After a summer of quiet, Gov. Mark Dayton roared back Wednesday with unflinching calls for higher taxes and more spending.
"This unwillingness to pay taxes ... it's going to be the death of this country, if it is not corrected," the DFL governor said at the University of Minnesota.
In an hourlong talk, Dayton stood firm on his call for taxes on the wealthy and the need to spend money on education and infrastructure, even in the face of uncertainty about who will control the Legislature for the next two years. Conflict over those positions led to such gridlock between the Republican-dominated Legislature and the Democratic governor last year that Minnesota fell into a bruising 20-day state government shutdown.
"If they come back in the majorities, we will [be back to] butting heads," Dayton said of Republicans. He added an insult to the Legislature's ruling party: "They view compromise as a weakness and intransigence as a virtue."
The entire Legislature is up for election in November, but Dayton is not. He confirmed Wednesday that he plans to run for re-election in 2014. A poll, released Wednesday by Public Policy Polling, found that 48 percent of Minnesotans approved of the job Dayton is doing and "if Dayton was up this year he'd have an easier time of it than he did in 2010."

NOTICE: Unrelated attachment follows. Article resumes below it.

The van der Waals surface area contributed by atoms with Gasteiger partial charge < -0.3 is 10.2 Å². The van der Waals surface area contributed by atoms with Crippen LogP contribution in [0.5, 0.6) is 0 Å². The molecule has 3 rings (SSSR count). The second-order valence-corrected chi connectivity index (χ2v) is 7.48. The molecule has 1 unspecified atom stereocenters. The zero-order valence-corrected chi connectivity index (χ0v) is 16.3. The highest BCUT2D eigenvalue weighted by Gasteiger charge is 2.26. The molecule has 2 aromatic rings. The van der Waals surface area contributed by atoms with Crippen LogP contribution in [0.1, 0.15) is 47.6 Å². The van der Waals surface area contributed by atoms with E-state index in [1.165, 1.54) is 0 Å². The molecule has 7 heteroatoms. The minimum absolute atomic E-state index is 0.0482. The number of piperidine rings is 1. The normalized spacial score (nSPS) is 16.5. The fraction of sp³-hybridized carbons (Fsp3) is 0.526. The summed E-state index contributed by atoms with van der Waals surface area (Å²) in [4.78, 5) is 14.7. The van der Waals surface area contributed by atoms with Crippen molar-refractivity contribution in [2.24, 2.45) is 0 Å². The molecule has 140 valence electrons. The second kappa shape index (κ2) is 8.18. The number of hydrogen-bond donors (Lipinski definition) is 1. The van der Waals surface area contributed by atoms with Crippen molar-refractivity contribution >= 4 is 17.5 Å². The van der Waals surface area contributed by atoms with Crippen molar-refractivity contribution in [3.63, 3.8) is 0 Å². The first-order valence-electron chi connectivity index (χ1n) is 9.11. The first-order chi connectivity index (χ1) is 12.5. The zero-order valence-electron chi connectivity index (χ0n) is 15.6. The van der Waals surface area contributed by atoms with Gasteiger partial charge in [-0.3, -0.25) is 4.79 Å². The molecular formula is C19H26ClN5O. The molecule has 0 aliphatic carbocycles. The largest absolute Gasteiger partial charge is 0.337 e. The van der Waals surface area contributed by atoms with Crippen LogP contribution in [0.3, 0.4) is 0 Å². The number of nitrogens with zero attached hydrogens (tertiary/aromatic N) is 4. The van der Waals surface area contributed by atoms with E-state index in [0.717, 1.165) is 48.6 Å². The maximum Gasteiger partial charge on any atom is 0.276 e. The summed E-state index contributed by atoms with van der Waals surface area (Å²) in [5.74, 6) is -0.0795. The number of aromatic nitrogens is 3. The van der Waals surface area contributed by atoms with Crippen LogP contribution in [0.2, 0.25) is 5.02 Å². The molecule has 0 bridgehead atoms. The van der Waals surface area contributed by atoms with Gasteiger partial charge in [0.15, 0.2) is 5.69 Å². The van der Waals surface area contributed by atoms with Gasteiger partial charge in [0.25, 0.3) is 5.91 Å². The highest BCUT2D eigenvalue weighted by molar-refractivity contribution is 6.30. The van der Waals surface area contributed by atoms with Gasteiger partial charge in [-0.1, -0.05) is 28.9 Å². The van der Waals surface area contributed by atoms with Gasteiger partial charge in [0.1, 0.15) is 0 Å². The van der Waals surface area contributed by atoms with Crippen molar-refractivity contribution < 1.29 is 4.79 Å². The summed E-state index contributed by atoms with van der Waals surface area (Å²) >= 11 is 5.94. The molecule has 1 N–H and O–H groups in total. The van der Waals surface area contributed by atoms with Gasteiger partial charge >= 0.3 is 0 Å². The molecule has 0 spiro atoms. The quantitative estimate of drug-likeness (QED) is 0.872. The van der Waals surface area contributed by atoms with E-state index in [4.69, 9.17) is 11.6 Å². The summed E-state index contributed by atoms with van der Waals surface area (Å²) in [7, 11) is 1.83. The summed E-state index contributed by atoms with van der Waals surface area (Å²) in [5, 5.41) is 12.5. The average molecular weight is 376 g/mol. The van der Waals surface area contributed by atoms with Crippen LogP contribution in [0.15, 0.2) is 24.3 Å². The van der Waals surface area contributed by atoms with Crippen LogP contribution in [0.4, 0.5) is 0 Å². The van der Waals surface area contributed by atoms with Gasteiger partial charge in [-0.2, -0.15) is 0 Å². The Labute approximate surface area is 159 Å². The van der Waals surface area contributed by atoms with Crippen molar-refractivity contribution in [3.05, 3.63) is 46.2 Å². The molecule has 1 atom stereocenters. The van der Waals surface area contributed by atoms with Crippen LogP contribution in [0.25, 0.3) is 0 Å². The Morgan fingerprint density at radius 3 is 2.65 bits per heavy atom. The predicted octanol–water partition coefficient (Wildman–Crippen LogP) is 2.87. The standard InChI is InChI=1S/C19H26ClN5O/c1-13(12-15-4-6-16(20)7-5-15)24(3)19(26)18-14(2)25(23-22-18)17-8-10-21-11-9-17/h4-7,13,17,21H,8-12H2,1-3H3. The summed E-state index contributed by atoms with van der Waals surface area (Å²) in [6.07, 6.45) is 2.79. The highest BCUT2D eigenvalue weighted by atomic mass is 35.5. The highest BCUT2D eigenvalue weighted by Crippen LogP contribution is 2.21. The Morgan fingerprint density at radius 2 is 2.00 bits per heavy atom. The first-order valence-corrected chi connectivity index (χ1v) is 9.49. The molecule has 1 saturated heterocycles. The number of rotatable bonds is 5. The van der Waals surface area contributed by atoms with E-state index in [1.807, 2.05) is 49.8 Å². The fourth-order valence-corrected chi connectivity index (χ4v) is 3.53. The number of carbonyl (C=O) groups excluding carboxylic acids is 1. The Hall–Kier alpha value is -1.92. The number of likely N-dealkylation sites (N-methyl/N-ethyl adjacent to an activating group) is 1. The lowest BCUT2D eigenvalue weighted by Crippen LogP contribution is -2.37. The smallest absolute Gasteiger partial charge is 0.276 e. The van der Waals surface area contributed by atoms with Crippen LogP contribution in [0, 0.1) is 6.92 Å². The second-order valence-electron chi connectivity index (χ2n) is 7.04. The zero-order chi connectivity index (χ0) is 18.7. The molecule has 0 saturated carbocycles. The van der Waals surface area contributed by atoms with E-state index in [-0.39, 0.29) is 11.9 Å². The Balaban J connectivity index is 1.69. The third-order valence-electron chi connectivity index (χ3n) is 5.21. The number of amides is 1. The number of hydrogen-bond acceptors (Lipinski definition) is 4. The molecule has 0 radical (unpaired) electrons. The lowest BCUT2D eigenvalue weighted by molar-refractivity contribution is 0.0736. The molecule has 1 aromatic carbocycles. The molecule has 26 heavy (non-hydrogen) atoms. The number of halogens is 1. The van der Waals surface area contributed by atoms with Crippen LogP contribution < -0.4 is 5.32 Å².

The results of this year's election for president, Congress and the Legislature will determine how far Dayton can go in his plans for the rest of his first term. If Republican Mitt Romney captures the White House and Republicans have federal and state legislative control, the Democratic governor's ideas for Minnesota's future could remain just ideas.
Dayton is holding off on releasing his detailed proposal for a state tax overhaul and declared a "truce" on implementing the federal health care overhaul until after voters make their judgments at the polls.
After that, he said, it is "unanswered" how much of the health care overhaul he can do without the Legislature's approval.
Sen. David Hann, a Republican from Eden Prairie who agreed to the temporary truce on health care bickering, said he knows the answer.
"It is my understanding that whatever we would do, it would take an act of the Legislature," said Hann, who is a legislative health care leader for Republicans. "I would be astounded, frankly, that anybody would disagree."
Hann said Dayton has already been smacked down by the state courts for "attempting to circumvent the legislative process" by ordering a vote among child-care workers about whether to unionize. Dayton, perhaps with that in mind, noted that if he did try to use his power to enact the overhaul's health care exchanges, he would "probably end up in court."
The governor would also need the Legislature's agreement to enact any sort of tax system changes and is unlikely to find an accord with Republicans on that after the election.
"His strategy will never work. You cannot continue to take money out of the private sector and put it in the public sector. He wants to take it from where it creates wealth to where it consumes wealth," said Rep. Greg Davids, R-Preston, chairman of the House Taxes Committee.
Dayton said he plans to release detailed plans for tax overhaul in December. He said it would include higher income taxes on the top 2 percent of Minnesotans but could also lower some corporate taxes and close some unspecified loopholes.
If Republicans keep control of the state House and Senate, Davids predicted that "a very loud thud" will accompany those proposals' arrival.
"The only good thing about it," Davids said, "is we will at least recycle the paper it is printed on."
Rachel E. Stassen-Berger Twitter: @rachelsb